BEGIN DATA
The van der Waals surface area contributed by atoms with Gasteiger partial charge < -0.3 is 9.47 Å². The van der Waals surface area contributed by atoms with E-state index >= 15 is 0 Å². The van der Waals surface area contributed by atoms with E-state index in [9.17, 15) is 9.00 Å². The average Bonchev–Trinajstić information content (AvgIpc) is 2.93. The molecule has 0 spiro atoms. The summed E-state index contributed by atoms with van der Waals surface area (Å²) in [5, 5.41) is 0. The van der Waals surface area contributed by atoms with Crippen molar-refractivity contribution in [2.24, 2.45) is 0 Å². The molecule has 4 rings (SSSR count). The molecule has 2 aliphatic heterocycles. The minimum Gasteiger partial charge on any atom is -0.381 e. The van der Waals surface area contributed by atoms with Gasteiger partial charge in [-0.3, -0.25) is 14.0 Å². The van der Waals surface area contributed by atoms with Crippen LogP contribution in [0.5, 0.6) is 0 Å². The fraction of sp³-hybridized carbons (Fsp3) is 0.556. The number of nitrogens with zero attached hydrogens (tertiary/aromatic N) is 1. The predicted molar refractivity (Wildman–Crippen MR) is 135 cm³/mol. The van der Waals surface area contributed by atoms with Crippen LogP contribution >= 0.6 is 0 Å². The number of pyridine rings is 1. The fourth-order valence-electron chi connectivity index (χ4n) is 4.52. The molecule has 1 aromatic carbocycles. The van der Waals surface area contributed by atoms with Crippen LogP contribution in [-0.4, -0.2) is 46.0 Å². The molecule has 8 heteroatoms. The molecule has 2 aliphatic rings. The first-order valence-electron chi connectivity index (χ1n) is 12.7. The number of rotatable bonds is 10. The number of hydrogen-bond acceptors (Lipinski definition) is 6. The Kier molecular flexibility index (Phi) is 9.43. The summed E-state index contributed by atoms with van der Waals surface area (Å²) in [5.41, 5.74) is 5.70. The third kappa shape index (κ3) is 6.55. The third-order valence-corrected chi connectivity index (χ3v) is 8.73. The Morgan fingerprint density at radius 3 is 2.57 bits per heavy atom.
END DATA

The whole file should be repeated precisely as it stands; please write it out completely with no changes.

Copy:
The van der Waals surface area contributed by atoms with Gasteiger partial charge < -0.3 is 9.47 Å². The van der Waals surface area contributed by atoms with E-state index >= 15 is 0 Å². The van der Waals surface area contributed by atoms with E-state index in [9.17, 15) is 9.00 Å². The average Bonchev–Trinajstić information content (AvgIpc) is 2.93. The molecule has 0 spiro atoms. The summed E-state index contributed by atoms with van der Waals surface area (Å²) in [5, 5.41) is 0. The van der Waals surface area contributed by atoms with Crippen molar-refractivity contribution in [2.24, 2.45) is 0 Å². The molecule has 4 rings (SSSR count). The molecule has 2 aliphatic heterocycles. The minimum Gasteiger partial charge on any atom is -0.381 e. The van der Waals surface area contributed by atoms with Gasteiger partial charge in [-0.3, -0.25) is 14.0 Å². The van der Waals surface area contributed by atoms with Crippen LogP contribution in [0.5, 0.6) is 0 Å². The fraction of sp³-hybridized carbons (Fsp3) is 0.556. The number of nitrogens with zero attached hydrogens (tertiary/aromatic N) is 1. The predicted molar refractivity (Wildman–Crippen MR) is 135 cm³/mol. The van der Waals surface area contributed by atoms with Crippen LogP contribution >= 0.6 is 0 Å². The number of pyridine rings is 1. The fourth-order valence-electron chi connectivity index (χ4n) is 4.52. The molecule has 1 aromatic carbocycles. The van der Waals surface area contributed by atoms with Crippen LogP contribution in [-0.4, -0.2) is 46.0 Å². The molecule has 8 heteroatoms. The molecule has 2 aliphatic rings. The first-order valence-electron chi connectivity index (χ1n) is 12.7. The number of rotatable bonds is 10. The number of hydrogen-bond acceptors (Lipinski definition) is 6. The Kier molecular flexibility index (Phi) is 9.43. The summed E-state index contributed by atoms with van der Waals surface area (Å²) in [5.41, 5.74) is 5.70. The third kappa shape index (κ3) is 6.55. The third-order valence-corrected chi connectivity index (χ3v) is 8.73. The Morgan fingerprint density at radius 3 is 2.57 bits per heavy atom.